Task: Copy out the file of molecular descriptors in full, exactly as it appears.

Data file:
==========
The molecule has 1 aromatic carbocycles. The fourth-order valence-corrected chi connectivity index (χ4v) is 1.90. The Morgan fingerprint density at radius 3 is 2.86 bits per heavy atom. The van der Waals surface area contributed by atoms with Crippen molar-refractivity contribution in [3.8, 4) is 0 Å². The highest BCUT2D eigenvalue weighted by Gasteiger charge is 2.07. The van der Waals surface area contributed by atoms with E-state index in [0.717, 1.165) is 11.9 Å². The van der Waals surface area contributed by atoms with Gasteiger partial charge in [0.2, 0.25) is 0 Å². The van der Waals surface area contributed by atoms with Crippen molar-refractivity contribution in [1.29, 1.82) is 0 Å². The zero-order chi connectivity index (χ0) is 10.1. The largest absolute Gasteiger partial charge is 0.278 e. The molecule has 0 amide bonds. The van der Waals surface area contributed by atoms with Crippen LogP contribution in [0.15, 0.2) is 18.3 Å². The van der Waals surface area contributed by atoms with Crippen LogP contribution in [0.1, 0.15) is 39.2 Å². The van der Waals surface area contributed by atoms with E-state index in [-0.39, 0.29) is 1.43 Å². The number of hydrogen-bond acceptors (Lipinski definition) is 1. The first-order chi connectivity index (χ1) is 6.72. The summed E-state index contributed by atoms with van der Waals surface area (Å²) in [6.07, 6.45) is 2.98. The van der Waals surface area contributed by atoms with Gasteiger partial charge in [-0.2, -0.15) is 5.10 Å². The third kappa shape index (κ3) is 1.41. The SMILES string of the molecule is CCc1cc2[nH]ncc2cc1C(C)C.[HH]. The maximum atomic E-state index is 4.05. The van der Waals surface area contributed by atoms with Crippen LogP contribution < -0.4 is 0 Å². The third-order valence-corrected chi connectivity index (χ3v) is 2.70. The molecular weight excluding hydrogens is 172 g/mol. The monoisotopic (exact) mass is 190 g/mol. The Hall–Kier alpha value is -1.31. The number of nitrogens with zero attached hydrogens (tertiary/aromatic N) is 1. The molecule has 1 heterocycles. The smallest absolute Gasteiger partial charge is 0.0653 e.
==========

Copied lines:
The molecule has 1 aromatic carbocycles. The fourth-order valence-corrected chi connectivity index (χ4v) is 1.90. The Morgan fingerprint density at radius 3 is 2.86 bits per heavy atom. The van der Waals surface area contributed by atoms with Crippen molar-refractivity contribution in [3.8, 4) is 0 Å². The highest BCUT2D eigenvalue weighted by Gasteiger charge is 2.07. The van der Waals surface area contributed by atoms with E-state index in [0.717, 1.165) is 11.9 Å². The van der Waals surface area contributed by atoms with Gasteiger partial charge in [0.2, 0.25) is 0 Å². The van der Waals surface area contributed by atoms with Crippen molar-refractivity contribution in [1.29, 1.82) is 0 Å². The zero-order chi connectivity index (χ0) is 10.1. The largest absolute Gasteiger partial charge is 0.278 e. The molecule has 0 amide bonds. The van der Waals surface area contributed by atoms with Crippen LogP contribution in [0.15, 0.2) is 18.3 Å². The van der Waals surface area contributed by atoms with Crippen LogP contribution in [0.1, 0.15) is 39.2 Å². The van der Waals surface area contributed by atoms with E-state index in [-0.39, 0.29) is 1.43 Å². The number of hydrogen-bond acceptors (Lipinski definition) is 1. The first-order chi connectivity index (χ1) is 6.72. The summed E-state index contributed by atoms with van der Waals surface area (Å²) in [6.07, 6.45) is 2.98. The van der Waals surface area contributed by atoms with Gasteiger partial charge in [-0.2, -0.15) is 5.10 Å². The third kappa shape index (κ3) is 1.41. The SMILES string of the molecule is CCc1cc2[nH]ncc2cc1C(C)C.[HH]. The maximum atomic E-state index is 4.05. The van der Waals surface area contributed by atoms with Crippen LogP contribution < -0.4 is 0 Å². The third-order valence-corrected chi connectivity index (χ3v) is 2.70. The molecular weight excluding hydrogens is 172 g/mol. The monoisotopic (exact) mass is 190 g/mol. The Hall–Kier alpha value is -1.31. The number of nitrogens with zero attached hydrogens (tertiary/aromatic N) is 1. The molecule has 1 heterocycles. The smallest absolute Gasteiger partial charge is 0.0653 e.